It is always easier to make a sweeping judgement - we do these things all the time. I say 'we' because I see myself doing it. It is always easier to label the person that we don't agree with as 'other' - to give them characteristics that we don't consider ourselves to have ... being negative, anti-change, conservative, old-fashioned and so on. What this does is close down debate - if there is one. On the issue that I have written about there has been no debate outside of the General Assembly's Executive Committee and staff, or if there has it has been carried out in private.
I could go on about this particular issue but this is not my point. My point is about how we develop spiritual community. I will re-post a section from my other blog, Governance4Unitarians
The Charity Commission identifies six key principles for good governance. The last of these is being open and accountable. It says this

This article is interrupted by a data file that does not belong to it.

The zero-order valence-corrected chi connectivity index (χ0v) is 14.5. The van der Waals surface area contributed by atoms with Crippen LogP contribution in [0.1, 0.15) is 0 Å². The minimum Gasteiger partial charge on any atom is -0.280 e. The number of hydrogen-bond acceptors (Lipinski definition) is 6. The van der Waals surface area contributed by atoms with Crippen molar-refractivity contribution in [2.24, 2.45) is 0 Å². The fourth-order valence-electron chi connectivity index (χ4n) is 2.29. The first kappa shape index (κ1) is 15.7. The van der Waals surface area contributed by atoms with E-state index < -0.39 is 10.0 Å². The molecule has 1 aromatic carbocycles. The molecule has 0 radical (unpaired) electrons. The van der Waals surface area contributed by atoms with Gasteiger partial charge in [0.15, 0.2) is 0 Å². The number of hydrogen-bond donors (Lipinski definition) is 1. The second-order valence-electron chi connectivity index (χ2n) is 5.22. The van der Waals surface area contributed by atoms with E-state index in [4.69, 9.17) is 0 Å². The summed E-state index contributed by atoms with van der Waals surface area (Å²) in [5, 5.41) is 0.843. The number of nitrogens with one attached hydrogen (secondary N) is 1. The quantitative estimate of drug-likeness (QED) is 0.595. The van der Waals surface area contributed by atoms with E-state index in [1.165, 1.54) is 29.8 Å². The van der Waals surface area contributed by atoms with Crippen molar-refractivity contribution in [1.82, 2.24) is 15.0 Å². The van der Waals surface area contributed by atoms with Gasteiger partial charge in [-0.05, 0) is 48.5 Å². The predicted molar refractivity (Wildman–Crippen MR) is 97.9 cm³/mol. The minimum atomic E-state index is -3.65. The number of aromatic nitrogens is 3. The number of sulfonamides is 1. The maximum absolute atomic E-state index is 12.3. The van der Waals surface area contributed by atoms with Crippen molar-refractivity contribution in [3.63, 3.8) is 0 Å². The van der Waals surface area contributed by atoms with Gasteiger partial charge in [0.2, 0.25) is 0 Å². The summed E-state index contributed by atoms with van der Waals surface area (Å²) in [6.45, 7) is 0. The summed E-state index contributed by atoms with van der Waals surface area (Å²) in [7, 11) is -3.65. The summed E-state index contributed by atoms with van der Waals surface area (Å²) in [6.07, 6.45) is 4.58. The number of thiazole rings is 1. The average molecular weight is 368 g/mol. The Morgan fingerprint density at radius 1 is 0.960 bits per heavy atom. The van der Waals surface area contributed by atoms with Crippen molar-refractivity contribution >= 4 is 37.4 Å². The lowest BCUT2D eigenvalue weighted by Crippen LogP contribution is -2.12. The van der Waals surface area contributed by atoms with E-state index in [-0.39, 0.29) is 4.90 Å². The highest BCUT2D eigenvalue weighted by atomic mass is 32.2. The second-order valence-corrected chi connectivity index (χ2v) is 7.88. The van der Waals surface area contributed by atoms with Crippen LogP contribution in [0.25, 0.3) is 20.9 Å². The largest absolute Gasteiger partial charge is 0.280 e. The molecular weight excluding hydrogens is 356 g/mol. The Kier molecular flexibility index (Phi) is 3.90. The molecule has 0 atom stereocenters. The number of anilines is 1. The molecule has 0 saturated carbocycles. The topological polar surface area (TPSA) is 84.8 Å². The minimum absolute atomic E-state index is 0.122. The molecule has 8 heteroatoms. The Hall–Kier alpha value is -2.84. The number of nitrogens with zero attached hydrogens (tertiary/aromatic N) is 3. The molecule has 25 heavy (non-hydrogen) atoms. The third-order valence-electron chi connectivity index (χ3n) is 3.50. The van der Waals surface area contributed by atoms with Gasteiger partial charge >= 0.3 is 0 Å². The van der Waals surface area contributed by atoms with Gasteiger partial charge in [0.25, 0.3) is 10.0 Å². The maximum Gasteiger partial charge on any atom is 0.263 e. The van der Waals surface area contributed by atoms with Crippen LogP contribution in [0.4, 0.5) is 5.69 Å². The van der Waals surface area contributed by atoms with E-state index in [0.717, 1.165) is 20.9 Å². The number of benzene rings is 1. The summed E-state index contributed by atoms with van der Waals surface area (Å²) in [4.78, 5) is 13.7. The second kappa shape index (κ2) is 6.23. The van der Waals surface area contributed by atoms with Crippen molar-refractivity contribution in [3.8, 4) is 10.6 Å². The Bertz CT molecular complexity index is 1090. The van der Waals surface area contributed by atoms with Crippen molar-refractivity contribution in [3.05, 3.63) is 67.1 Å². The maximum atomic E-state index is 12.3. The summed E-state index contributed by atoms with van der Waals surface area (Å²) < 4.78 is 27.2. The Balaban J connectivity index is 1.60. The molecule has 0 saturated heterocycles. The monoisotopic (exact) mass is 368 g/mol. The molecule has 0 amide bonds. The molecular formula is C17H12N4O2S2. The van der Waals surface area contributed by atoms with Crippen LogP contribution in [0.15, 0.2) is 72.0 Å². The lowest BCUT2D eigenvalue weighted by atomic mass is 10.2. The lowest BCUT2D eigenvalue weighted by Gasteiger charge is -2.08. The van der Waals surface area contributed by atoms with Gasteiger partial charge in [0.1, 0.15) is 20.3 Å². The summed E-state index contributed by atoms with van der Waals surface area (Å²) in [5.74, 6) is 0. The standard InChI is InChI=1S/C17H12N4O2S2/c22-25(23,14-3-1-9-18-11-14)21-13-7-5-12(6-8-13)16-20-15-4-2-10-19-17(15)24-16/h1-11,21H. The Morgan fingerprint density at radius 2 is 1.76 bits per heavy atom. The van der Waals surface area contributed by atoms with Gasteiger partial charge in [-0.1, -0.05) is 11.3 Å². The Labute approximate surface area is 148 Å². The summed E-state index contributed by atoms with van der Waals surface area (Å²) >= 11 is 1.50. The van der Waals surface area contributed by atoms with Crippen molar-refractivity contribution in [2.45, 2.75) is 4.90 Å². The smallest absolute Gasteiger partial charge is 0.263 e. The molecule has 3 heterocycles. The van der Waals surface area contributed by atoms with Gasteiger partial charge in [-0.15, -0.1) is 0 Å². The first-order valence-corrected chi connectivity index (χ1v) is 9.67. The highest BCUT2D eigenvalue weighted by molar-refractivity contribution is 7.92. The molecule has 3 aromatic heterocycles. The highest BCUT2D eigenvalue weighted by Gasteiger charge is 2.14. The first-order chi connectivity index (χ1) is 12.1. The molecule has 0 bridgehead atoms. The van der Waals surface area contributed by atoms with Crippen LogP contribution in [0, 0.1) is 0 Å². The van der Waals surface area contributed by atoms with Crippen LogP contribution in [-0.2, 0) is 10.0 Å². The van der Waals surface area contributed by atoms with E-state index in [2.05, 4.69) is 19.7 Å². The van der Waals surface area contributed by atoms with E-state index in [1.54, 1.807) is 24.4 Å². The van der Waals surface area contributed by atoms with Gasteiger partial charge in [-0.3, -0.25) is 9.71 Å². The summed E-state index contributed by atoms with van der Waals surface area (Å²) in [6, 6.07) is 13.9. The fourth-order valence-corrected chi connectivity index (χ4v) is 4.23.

An effective board will provide good governance and leadership by being open and accountable. The Board will lead the organisation in being open and accountable, both internally and externally. This will include:
- open communications, informing people about the organisation and its work;
- appropriate consultation on significant changes to the organisation’s services or policies
- listening and responding to the views of supporters, funders, beneficiaries, service users and others with an interest in the organisation’s work;
- handling complaints constructively and effectively; and
- considering the organisation’s responsibilities to the wider community, for example its environmental impact.
Whilst, as someone remarked to me, we do not need to be driven by the Charity Commission in all that we do, I do think that as Unitarians we should welcome and promote open and accountable governance. In co-creating spiritual community we need to hear what people are truly saying; we need to try not to label them, as a way to argue against them, but engage with the issues;and those of us who lead our local or national communities need to be accountable.
As leaders, we are not just accountable for a bit of what we do, we are accountable for all of it. We are not at war with those that we lead, we are serving them.